Projects Funded for Peter Berck

2017-2018

The Effects of Climate Change on Crop Choice, Yield, and Coverage

2015-2016

Valuation of Government Income

Abstract

Specific Objectives of the Project:

Our objective is to develop a method of valuation of state-owned resources and state-owned income streams. Examples are tax receipts and forestry sales. This project will help clarify the importance of California’s natural resources that provide income to the state, and will inform how these resources should be used. Our results will also advise policymakers as to whether California should invest in or divest from these industries.

Summary of Results:

We found that none of the standard portfolios correlate well with either tax returns or returns to forestry. These standard portfolios include the 23 Fama-French portfolios, the DOW Jones Industrial Average, the S&P 500, and the NASDAQ index. Tax returns do correlate slightly with state GDP. Forestry and tax returns are particularly difficult income streams to match to standard portfolios because data is typically only available at the annual level, or in the case of sales tax revenue at the monthly level. We also try to value these streams using a discount rate derived from single index models such as the capital asset pricing model. However, the lack of correlation between standard portfolios and the tax or forestry returns leads to the use of the sure rate of interest with no adjustment for risk.
Finding a monetary valuation for the difference between stable and unstable tax revenue streams, such as California’s versus that of Texas, could be very valuable for demonstrating to policymakers the importance of revenue type and tax structure for state budget stability. Further research is needed to find a valuation method for these income streams.

2013-2014

Estimating Food Attributable Fractions of Foodborne Illness from Time Series Data

Abstract

Specific Objectives of the Project

Can we explain food borne illness by consumption patterns?

Project Report/Summary of Results

We matched the consumption patterns of food by market area using Nielsen Homescan Data with non-outbreak incidence data for two pathogens using FoodNet data. We found that most of the explanatory power for food borne disease incidence was the place and time of the cases. While there was some association between food consumption and disease incidence, the vast majority of the explanatory power must lie in things other than consumption patterns, for instance, in contamination.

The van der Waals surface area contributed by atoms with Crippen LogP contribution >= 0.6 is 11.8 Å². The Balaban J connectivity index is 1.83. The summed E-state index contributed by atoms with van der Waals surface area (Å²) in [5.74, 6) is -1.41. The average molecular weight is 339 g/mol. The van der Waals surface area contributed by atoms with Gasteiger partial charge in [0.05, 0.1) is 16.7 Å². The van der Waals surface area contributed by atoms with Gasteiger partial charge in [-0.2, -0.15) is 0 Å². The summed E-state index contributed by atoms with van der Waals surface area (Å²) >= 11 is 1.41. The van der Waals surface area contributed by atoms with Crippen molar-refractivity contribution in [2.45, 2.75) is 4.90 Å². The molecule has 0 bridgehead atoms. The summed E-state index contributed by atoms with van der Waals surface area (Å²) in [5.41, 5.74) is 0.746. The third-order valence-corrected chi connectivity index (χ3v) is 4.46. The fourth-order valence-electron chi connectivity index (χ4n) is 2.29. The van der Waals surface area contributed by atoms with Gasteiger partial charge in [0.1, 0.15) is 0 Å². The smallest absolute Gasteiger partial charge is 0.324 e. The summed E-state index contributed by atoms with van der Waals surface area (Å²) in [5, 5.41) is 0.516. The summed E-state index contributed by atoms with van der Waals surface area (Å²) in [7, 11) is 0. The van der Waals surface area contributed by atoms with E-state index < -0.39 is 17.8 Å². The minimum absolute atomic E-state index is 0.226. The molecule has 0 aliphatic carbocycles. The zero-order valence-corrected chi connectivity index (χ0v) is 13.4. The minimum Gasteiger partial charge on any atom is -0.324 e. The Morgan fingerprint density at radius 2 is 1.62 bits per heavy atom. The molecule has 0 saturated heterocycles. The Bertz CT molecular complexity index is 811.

2011-2012

Energy Efficiency and the Landlord-Tenant Problem in California's Commercial Buildings

Abstract

Specific Objectives of the Project

  1. Can we explain food borne illness by consumption patterns?
  2. What is the premium for rent or purchase price for energy efficient buildings?

Project Report/Summary of Results

This research exploits exogenous variation in mandatory energy code implementations as a result of the 1992 Energy Policy Act to estimate the energy efficiency premium in office buildings. A more stringent code leads to rent and price premiums of approximately 3% and 12%, respectively. Significant heterogeneity in the rent premium is observed based on who pays the utility bills, as would be expected absent asymmetric information about energy conservation characteristics among real estate market participants. The results cast doubt that asymmetric information between office building owners and prospectivebuyers or tenants mitigates the returns to energy efficiency.

2010-2011

Demand in California: Estimation a Nonlinear I(1) System

Abstract

Specific Objectives of the Project

The objective is to estimate the demand for categories of goods, including agricultural goods and energy goods, by California consumers.

Project Report/Summary of Results

A methodology that accounts for the time series nature of demand estimates was derived, although attempts within that methodology to account for second order bias were not successful. Demand systems were estimated from CEX data, using each individual in the data as a separate set of observations. The systems do account for the fixed effects of these individuals and the fixed effects do make a significant difference in the estimates.

2004-2005

Total Nutrient Management, Pollution, and California Dairy Farming

1999-2000

Predicting Vineyard Expansion and its Environmental Consequences